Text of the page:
by Gavin Dudeney
Level: Intermediate and above
Time: 2 x 45 minutes
· To revise and extend a wide variety of lexical and grammatical structures · To provide practice in creative writing, group work, negotiation, etc. Resources/ materials: http://www.ryman-novel.com and a worksheet
Possible problems: This is a Net-based novel for native English speakers. As such, it has plenty
of low-frequency items of vocabulary unfamiliar at this level. Either deal with it as you would
normally, or give learners a link to a good online dictionary.
1. Pre-stage (10 min)
It is important here, when working with students – AND before doing the first activity - to go through the structure of the site together – pointing out the basic navigation options and looking at how each character is structured: • The person’s name • His/Her outward appearance (clothes, physical description, etc) • His/Her inside information (job, lifestyle, etc) • What s/he is doing or thinking • His/Her relationship with other passengers in the carriage 2. While-stage (20 min)
Once this has been done – and everyone is comfortable with the notion, the worksheet below can be given out, and students can work through the 10 questions on the sheet. Have your students do this first part, then go through it looking at the answers. They should have no problem with this as it is merely a case of following hyperlinks between characters. If you have more advanced students, consider making the task a little more demanding. Should you not have access to computers connected to the Net you can – as a last resort – print out the fifteen characters involved, assign one to each student and have them go around the class asking each other general questions until they find the connections. This is, however, far more demanding and does reduce the impact of the novel considerably. 3. Post-stage (15 min)
In part two, take a closer look at how each character is put together. The sections adopted by the author apply very nicely in an ELT context. Each character has a name and a number to identify him/her, then three sections giving more information about them. These three sections have a lot of scope within the classroom, and can be exploited on many levels from simple lexical fields such as colours, clothes, physical descriptions, etc. to more complex grammatical issues such as past tenses and connectors. Each student now works on his/her own to produce a character (if you have access to the Net, consider finding some photos of people to use). They should follow the same structure as the 253 site. 4. Lesson Two (45 min)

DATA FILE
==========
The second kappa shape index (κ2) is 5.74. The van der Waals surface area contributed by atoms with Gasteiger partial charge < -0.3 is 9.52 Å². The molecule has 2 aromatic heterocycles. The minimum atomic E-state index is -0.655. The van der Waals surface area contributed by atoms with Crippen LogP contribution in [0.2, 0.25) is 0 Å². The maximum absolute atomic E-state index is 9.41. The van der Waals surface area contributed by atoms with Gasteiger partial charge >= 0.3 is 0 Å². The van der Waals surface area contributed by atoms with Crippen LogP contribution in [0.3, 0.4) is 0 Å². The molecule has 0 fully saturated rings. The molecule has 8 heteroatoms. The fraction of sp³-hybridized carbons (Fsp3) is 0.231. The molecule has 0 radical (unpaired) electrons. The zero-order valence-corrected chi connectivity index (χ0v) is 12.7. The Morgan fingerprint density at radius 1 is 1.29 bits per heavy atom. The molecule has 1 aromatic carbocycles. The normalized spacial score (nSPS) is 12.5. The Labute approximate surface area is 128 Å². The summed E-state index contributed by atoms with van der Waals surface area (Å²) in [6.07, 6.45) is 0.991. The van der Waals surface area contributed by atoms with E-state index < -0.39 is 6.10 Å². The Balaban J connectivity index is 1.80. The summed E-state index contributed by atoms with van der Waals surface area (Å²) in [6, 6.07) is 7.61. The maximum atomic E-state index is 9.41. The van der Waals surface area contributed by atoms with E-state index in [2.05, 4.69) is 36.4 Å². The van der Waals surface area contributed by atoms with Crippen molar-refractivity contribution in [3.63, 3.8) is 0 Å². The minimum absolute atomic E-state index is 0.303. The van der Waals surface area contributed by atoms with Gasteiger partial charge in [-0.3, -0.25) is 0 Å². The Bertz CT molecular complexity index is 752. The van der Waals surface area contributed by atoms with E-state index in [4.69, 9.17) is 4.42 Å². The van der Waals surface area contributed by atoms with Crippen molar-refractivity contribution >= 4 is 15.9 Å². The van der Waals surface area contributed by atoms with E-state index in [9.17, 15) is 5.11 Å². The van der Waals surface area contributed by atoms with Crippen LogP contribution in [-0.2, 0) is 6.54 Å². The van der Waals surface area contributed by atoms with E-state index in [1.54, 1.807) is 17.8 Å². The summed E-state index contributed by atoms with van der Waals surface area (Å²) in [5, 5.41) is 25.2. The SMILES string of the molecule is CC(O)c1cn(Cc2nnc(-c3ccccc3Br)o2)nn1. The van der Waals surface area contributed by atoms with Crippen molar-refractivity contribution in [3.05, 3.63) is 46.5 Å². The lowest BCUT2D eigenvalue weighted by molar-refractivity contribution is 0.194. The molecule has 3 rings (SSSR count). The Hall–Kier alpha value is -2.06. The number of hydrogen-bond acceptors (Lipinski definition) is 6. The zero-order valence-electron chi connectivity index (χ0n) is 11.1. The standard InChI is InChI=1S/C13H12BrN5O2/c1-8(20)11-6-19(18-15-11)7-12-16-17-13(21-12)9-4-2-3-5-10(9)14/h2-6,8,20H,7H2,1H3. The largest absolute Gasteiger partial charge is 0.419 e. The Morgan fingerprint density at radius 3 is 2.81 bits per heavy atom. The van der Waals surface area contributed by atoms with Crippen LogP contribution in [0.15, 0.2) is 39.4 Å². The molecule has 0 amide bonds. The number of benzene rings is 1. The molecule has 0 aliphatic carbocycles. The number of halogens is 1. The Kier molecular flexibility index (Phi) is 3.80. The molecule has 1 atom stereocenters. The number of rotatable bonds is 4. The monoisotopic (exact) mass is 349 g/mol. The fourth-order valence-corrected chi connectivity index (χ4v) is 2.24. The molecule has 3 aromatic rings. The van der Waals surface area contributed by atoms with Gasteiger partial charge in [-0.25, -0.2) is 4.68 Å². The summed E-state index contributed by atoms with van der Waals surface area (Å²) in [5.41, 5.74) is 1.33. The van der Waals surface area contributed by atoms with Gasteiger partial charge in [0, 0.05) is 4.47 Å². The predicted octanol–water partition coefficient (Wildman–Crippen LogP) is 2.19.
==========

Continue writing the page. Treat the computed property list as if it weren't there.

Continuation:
Once they have created their character, get them into small groups to share what they have written. At this point they should negotiate with the other people in their group and re-write parts of their characters in order to be able to link them with the other characters in the group. Repeat this activity in larger groups until all the characters in the class are linked in some way. The final activity involves making a small version of the 253 story. This can be done in a low-tech manner, with students creating their final project as a wall poster, linking the characters with lines, or whatever. The high-tech way is to make them as a set of basic webpages and put them up on the Net on one of the free web hosting sites – this gives the students much more satisfaction and also the opportunity of showing their work to a much wider audience. Information on basic web design and web hosting issues can be found in Part C of Dudeney (2000). A longer version of this article is available for download from http://www.dudeney.com/downloads/WorldWideAudience.rtf. Reference
Dudeney, G. (2000). The Internet and The Language Classroom. Cambridge: Cambridge WORKSHEET
a novel for the Internet about London Underground in seven cars and a crash 253 is an interactive novel written for, and published on the Internet. There are seven tube (underground train) carriages full of passengers whose lives are inter-related. We’re going to look at car one. Work with a partner and see if you can find the answers to the following ten questions: 1. Where do you think Harry Migson and Lisa Jabokowski met? 2. Which passenger is wearing gold earrings? 3. Which company do Edward Gossart and Adele Driscoll work for? 4. Jason Luveridge went to a good school - which one? 5. What's wrong with Richard Tomlinson? Who shares his secret? 6. Who is a stand-up comic? What is her sister's name? 7. Who used to buy wine from Tony Mannocchi? 8. Who plays piano on a cross-channel ferry? Who works with him and what does he do? 9. Who hasn't got anywhere to live? 10. What's the connection between the driver and Ibrahim Gurer? Answers: 1. They both work in a market, 2. Deborah Payne, Passenger 3, 3. Lloyd’s Bank, 4. St.
Paul’s School, 5. He is very ill AND Tristan Sawyer, Passenger 235, 6. Danni Jarret, Passenger
27 AND Suze Morley, Passenger 99, 7. Maurice Hazlett, Passenger 31, 8. Douglas Higbee,
Passenger 11 AND Tony Colley – Magician, Passenger 18, 9. Justin Holmes, Passenger 21, 10.
They are both Turkish

Source: http://www.tewtjournal.org/VOL%205/ISSUE%201/05_WORLDWIDEAUDIENCE.pdf

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